U.S. Navy Awards USD 133.7 Mln Contract to Ingalls Shipbuilding
Huntington Ingalls Industries announced on May 15 that its Ingalls Shipbuilding division has received a $133.7 million, cost-plus-fixed-fee advance procurement contract modification from the U.S. Navy to provide long lead time materials for LPD 27, the 11th amphibious transport dock of the San Antonio (LPD 17) class.
The funds awarded to Ingalls will be used to purchase long lead time materials and major equipment in support of the new ship, including main engines, diesel generators, electrical switchboards, deck equipment and fire-extinguishing systems.
The work will be performed at the company’s Pascagoula facility. This is the fifth advance procurement contract for LPD 27. The first contract was awarded in October 2010.
“There’s plenty of energy throughout the LPD program, and this award bridges us to be ready to build our company’s 11th ship,” said Doug Lounsberry, Ingalls’ vice president and program manager, LPD Program. “This award allows us to focus on an efficient, streamlined plan so we can keep our schedule commitments to the U.S. Navy. Our shipbuilders are looking forward to building another world-class LPD.”
The 11 ships of the LPD 17 class are a key element of the Navy’s ability to project power ashore. Collectively, they functionally replace more than 41 ships (the LPD 4, LSD 36, LKA 113 and LST 1179 classes of amphibious ships), providing the Navy and Marine Corps with modern, sea-based platforms that are networked, survivable and built to operate with 21st century platforms, such as the MV-22 Osprey.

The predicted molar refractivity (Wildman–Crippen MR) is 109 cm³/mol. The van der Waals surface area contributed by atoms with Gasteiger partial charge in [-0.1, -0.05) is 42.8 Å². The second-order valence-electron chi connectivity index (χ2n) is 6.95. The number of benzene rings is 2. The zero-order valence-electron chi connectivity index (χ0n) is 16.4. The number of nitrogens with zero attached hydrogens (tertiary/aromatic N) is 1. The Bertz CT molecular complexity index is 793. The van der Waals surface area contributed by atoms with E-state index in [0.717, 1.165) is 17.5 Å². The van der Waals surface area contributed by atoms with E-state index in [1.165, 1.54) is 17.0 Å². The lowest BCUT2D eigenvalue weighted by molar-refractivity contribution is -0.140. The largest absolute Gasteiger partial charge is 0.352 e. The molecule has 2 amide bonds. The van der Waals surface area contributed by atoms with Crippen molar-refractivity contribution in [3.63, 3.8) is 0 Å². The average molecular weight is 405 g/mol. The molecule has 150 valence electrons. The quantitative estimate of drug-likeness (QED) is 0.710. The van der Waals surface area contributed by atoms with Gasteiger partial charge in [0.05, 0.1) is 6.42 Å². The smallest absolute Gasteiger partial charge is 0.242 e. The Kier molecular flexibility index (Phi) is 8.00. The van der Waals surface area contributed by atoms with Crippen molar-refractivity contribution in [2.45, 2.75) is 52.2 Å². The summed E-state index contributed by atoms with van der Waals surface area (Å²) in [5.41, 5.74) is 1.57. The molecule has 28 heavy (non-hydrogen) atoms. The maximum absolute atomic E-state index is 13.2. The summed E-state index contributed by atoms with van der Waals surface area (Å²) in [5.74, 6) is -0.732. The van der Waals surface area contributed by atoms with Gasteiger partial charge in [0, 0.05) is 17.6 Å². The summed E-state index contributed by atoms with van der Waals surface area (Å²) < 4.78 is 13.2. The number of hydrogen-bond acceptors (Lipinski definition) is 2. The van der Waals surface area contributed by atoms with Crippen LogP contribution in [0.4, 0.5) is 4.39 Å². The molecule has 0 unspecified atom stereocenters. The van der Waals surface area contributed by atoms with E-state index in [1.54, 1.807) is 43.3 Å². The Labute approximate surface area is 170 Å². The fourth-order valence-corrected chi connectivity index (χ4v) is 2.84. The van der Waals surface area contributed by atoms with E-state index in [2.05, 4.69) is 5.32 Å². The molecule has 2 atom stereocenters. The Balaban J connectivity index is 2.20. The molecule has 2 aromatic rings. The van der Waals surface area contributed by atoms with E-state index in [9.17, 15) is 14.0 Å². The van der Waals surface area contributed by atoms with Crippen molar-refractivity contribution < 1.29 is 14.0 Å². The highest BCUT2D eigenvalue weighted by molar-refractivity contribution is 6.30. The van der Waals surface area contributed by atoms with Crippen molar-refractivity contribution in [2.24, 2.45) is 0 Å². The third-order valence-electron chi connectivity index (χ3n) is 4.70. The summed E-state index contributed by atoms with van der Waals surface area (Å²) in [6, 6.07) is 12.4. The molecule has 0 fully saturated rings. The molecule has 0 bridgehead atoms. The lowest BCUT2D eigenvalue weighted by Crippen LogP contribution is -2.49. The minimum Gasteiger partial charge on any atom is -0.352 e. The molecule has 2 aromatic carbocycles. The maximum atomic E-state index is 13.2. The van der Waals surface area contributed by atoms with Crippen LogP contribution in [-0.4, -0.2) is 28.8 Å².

The LPD 17-class ships are 684 feet long and 105 feet wide and displace approximately 25,000 tons. Their principal mission is to deploy the combat and support elements of Marine Expeditionary Units and Brigades. The ships can carry up to 800 troops and have the capability of transporting and debarking air cushion (LCAC) or conventional landing crafts, augmented by helicopters or vertical take-off and landing aircraft such as the MV-22. These ships will support amphibious assault, special operations or expeditionary warfare missions through the first half of the 21st century.
Naval Today Staff , May 16, 2012